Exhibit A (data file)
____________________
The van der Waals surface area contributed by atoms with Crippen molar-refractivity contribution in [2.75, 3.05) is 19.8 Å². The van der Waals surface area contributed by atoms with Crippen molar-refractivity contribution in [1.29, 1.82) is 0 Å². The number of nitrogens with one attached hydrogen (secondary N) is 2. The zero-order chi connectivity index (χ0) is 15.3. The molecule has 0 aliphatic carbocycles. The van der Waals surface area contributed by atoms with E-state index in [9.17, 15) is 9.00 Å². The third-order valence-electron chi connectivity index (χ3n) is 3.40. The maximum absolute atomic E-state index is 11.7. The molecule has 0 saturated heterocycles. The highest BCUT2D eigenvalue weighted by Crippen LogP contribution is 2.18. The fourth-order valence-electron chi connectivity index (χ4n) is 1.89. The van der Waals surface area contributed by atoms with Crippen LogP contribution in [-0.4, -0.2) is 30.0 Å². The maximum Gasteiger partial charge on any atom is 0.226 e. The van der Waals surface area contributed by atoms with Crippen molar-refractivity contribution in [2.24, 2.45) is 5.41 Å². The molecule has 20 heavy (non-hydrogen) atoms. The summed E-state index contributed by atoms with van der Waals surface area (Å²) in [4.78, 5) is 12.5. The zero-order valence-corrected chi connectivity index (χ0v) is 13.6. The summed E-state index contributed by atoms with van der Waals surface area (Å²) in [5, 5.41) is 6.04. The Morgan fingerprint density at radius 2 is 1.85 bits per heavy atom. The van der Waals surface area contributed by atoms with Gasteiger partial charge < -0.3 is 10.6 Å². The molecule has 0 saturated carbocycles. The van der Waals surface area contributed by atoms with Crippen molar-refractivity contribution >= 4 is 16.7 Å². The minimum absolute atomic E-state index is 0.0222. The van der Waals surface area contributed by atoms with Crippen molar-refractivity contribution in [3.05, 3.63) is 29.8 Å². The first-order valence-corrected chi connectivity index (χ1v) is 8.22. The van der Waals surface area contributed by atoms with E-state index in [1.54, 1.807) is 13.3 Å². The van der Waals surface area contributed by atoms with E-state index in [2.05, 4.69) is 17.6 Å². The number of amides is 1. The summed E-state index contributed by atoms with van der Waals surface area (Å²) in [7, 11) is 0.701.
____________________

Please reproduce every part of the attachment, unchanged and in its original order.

The van der Waals surface area contributed by atoms with Crippen molar-refractivity contribution in [2.75, 3.05) is 19.8 Å². The van der Waals surface area contributed by atoms with Crippen molar-refractivity contribution in [1.29, 1.82) is 0 Å². The number of nitrogens with one attached hydrogen (secondary N) is 2. The zero-order chi connectivity index (χ0) is 15.3. The molecule has 0 aliphatic carbocycles. The van der Waals surface area contributed by atoms with E-state index in [9.17, 15) is 9.00 Å². The third-order valence-electron chi connectivity index (χ3n) is 3.40. The maximum absolute atomic E-state index is 11.7. The molecule has 0 saturated heterocycles. The highest BCUT2D eigenvalue weighted by Crippen LogP contribution is 2.18. The fourth-order valence-electron chi connectivity index (χ4n) is 1.89. The van der Waals surface area contributed by atoms with Crippen LogP contribution in [-0.4, -0.2) is 30.0 Å². The maximum Gasteiger partial charge on any atom is 0.226 e. The van der Waals surface area contributed by atoms with Crippen molar-refractivity contribution in [2.24, 2.45) is 5.41 Å². The molecule has 20 heavy (non-hydrogen) atoms. The summed E-state index contributed by atoms with van der Waals surface area (Å²) in [4.78, 5) is 12.5. The zero-order valence-corrected chi connectivity index (χ0v) is 13.6. The summed E-state index contributed by atoms with van der Waals surface area (Å²) in [5, 5.41) is 6.04. The Morgan fingerprint density at radius 2 is 1.85 bits per heavy atom. The van der Waals surface area contributed by atoms with Gasteiger partial charge < -0.3 is 10.6 Å². The molecule has 0 saturated carbocycles. The van der Waals surface area contributed by atoms with Crippen molar-refractivity contribution >= 4 is 16.7 Å². The minimum absolute atomic E-state index is 0.0222. The van der Waals surface area contributed by atoms with Crippen molar-refractivity contribution in [3.05, 3.63) is 29.8 Å². The first-order valence-corrected chi connectivity index (χ1v) is 8.22. The van der Waals surface area contributed by atoms with E-state index in [1.54, 1.807) is 13.3 Å². The van der Waals surface area contributed by atoms with E-state index in [2.05, 4.69) is 17.6 Å². The number of amides is 1. The summed E-state index contributed by atoms with van der Waals surface area (Å²) in [7, 11) is 0.701.